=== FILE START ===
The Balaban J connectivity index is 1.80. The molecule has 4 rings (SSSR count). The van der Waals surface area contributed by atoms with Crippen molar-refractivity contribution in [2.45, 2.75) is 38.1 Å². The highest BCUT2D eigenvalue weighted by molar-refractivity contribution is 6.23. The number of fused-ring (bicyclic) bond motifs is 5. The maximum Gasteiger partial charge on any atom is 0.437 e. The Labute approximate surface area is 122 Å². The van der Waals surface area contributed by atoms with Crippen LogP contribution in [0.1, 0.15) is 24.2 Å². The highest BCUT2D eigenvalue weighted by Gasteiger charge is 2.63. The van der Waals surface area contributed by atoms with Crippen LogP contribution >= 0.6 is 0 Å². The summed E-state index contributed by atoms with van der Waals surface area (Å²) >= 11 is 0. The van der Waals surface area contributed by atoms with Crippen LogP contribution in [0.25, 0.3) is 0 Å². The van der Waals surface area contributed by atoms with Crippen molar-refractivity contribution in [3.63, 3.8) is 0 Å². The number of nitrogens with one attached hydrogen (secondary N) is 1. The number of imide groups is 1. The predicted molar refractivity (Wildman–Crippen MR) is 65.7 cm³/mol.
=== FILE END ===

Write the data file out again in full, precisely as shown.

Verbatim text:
The Balaban J connectivity index is 1.80. The molecule has 4 rings (SSSR count). The van der Waals surface area contributed by atoms with Crippen molar-refractivity contribution in [2.45, 2.75) is 38.1 Å². The highest BCUT2D eigenvalue weighted by molar-refractivity contribution is 6.23. The number of fused-ring (bicyclic) bond motifs is 5. The maximum Gasteiger partial charge on any atom is 0.437 e. The Labute approximate surface area is 122 Å². The van der Waals surface area contributed by atoms with Crippen LogP contribution in [0.1, 0.15) is 24.2 Å². The highest BCUT2D eigenvalue weighted by Gasteiger charge is 2.63. The van der Waals surface area contributed by atoms with Crippen LogP contribution >= 0.6 is 0 Å². The summed E-state index contributed by atoms with van der Waals surface area (Å²) >= 11 is 0. The van der Waals surface area contributed by atoms with Crippen LogP contribution in [0.25, 0.3) is 0 Å². The van der Waals surface area contributed by atoms with Crippen molar-refractivity contribution in [3.63, 3.8) is 0 Å². The number of nitrogens with one attached hydrogen (secondary N) is 1. The number of imide groups is 1. The predicted molar refractivity (Wildman–Crippen MR) is 65.7 cm³/mol.